Get into bass fishing as deep and for as long as I have and you are probably aware of just how doggone hard it would be for a guy in Ranson's boots to come up with an answer that wouldn't keep him awake at nights.
Well, he's done it. And that's why I mentioned plastic worms in starting this column. Because, you see, it was different styles of plastic worms that Allan chose as his first two of the three lures he'd pick if he was restricted to only three on his next few bass fishing trips.These Super Finesse Worms are especially durable. The material they're made of let's them float. When weighted they'll stand up and move when they reach the bottom of the water you're fishing.
I also made a second promise in last month's column. That promise was, besides getting Ranson to identify the three lures he'd select, that I'd also get him to tell us why those lures were picked.
If you follow Strike King's products (and you're missing a bet if you don't), you'll recognize the one called the Super Finesse Worm. That's the #1 lure on Allan's three lure list.
This lure worm has been around for awhile. Strike King introduced it in 2003 as a part of a new line of soft baits called 3X. The material used in the lure was considered revolutionary because it was softer and more flexible than traditional soft plastic baits.
"You could hardly break one in two by just pulling on it," Ranson says, "but it could easily be penetrated by a hook point. It was incredibly strong despite its softness."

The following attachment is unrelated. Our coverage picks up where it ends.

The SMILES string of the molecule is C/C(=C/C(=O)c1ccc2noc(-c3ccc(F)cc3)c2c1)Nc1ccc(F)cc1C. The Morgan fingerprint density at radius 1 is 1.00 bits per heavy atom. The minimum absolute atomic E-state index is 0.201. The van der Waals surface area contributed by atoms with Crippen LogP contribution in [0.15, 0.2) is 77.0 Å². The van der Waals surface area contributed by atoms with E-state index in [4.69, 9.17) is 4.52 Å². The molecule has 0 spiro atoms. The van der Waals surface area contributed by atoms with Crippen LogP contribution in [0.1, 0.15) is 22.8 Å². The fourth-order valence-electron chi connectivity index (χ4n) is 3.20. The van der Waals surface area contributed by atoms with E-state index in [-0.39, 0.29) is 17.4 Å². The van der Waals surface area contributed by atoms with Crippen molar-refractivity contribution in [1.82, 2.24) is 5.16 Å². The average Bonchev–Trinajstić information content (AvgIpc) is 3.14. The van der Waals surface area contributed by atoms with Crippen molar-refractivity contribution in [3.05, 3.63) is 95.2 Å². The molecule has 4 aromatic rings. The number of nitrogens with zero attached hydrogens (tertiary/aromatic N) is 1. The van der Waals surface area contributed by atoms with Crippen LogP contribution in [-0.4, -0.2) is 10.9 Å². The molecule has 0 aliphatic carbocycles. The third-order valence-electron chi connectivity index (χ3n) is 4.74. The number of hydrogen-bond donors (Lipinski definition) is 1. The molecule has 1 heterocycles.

Remember what I said before about Allan Ranson really "knowing" the baits Strike King markets? If you don't, consider what he discovered about the new material used in the Super Finesse Worms when he took some lizard-style lures made of it on a trip to Mexico's fabled lake El Salto.Allan Ranson has been with the Strike King Lure Company for 18 years. One of very favorite lures of this top executive of one of the country's leading lure producers is the company's Super Finesse Worm. He keeps one of his spinning rods rigged with it every time he's on the water.
"I tested one of the first 3X lizard style lures," Allan says. "For two days, I intentionally used the same lure to put more than 40 bass running from 2 to 7-pounds in the boat. The lure was still in decent shape when I finally replaced it with another one."
One of the few things Allan and his crew didn't like about the lures made from this wondrous new material was that in the beginning, it was on the sticky side and couldn't be consistently impregnated with salt. Those early problems have since been eliminated.
"Several years of research and development improved the material," Ranson told me. "The sticky problem has been virtually eliminated and now the material can be impregnated with varying amounts of salt."
Today, lots of lure producers are marketing finesse plastic worms of one kind or another. The folks at Strike King will that you that its ElaZtech Super Finesse worms are in a class by themselves. They aren't the only ones who say that. One of the Strike King lure catalogs I looked at before writing this column carried a picture and comment from of a guy named "Kevin VanDam". For some reason or other, that name sounds familiar to me.
Among other things, this guy "Kevin" said the 7-inch Strike King Super Finesse salt impregnated worm was his ‘go-to' favorite.
I'm only kidding, of course, where KVD is concerned. I've followed his career from day one — we all know VanDam is often called the best bassin' man who ever climbed into a boat. As you're likely aware, one of the reasons so many feel this way him is because he's won four Bassmasters Classic, an event often called "The World Series of Professional Bass Fishing".
Kevin's comments in that Strike King catalog say a mouthful, as far as I'm concerned. Some of the other things Allan told me about these worms make it even more plain why both he and VanDam feel as they do about their effectiveness.That smallmouth might not be smiling but the guy who caught it sure is. He's caught thousands of bass on special worms like this one grabbed.